PARAGON LOST by Dave Duncan
SCIENCE FICTION & FANTASY
Released: Oct. 1, 2002

"Inventive, labyrinthine, witty, and thoroughly engaging: Duncan rarely disappoints, and here he outswashbuckles himself."
A rousing addition (the fourth) to the series, of which the first three, concluded with Sky of Swords (2000), formed a logical but not sequential trilogy; this independent and self-contained entry takes place a dozen years hence. Read full book review >
WHITE APPLES by Jonathan Carroll
SCIENCE FICTION & FANTASY
Released: Oct. 1, 2002

"A variation on Carroll's From the Teeth of Angels (1994). Its strong charms grip without quite moving the reader."
Expatriate Carroll returns to Dreamville and the joys of a 500-channel imagination that flips from anystation to anystation while brightening the experience into drops of blood on a beadstring. Read full book review >
REQUIEM FOR THE SUN by Elizabeth Haydon
SCIENCE FICTION & FANTASY
Released: Oct. 1, 2002

"An opera of the four elements, moody and melodious."
Sequel to Haydon's Rhapsody Trilogy fantasy/romance, begun impressively with Rhapsody: Child of Blood (1999). Read full book review >
DUNE: THE BUTLERIAN JIHAD by Brian Herbert
SCIENCE FICTION & FANTASY
Released: Oct. 1, 2002

"Ideas aplenty, but shallow, unsubtle, and tepid: the pitch here is precisely Star Wars: Dune."
With three Dune books under their collaborative belt (Dune: House Corrino, 2001, etc.), the boys go back 10,000 years to tackle the epic conflict that shaped the entire Dune universe: humanity's struggle with the thinking machines. Read full book review >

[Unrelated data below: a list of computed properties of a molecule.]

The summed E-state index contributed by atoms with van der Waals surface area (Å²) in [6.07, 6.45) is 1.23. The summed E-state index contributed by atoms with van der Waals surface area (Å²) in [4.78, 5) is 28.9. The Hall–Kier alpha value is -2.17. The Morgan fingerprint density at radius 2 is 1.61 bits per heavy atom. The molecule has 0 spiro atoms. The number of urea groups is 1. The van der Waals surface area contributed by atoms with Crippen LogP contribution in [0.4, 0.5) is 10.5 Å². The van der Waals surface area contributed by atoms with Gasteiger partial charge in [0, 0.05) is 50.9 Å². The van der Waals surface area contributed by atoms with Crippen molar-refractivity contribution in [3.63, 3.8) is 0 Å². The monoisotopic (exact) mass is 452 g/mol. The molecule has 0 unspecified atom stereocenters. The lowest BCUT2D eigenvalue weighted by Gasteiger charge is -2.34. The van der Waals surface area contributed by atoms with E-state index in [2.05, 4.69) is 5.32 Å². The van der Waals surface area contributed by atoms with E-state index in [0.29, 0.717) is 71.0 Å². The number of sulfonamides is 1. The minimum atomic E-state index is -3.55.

ELVENBORN by Andre Norton
SCIENCE FICTION & FANTASY
Released: Oct. 1, 2002

"Better than 1995's Elvenblood but far from over."
Norton and Lackey add to their swelling, long-gestated epic fantasy begun with The Elvenbane (1991). Read full book review >
Kirkus Interview
Katey Sagal
author of GRACE NOTES
April 10, 2017

In her memoir Grace Notes, actress and singer/songwriter Katey Sagal takes you through the highs and lows of her life, from the tragic deaths of her parents to her long years in the Los Angeles rock scene, from being diagnosed with cancer at the age of twenty-eight to getting her big break on the fledgling FOX network as the wise-cracking Peggy Bundy on the beloved sitcom Married…with Children. Sparse and poetic, Grace Notes is an emotionally riveting tale of struggle and success, both professional and personal: Sagal’s path to sobriety; the stillbirth of her first daughter, Ruby; motherhood; the experience of having her third daughter at age 52 with the help of a surrogate; and her lifelong passion for music. “While this book is sure to please the author’s many fans, its thoughtful, no-regrets honesty will no doubt also appeal to readers of Hollywood memoirs seeking substance that goes beyond gossip and name-dropping,” our critic writes. “A candid, reflective memoir.” View video >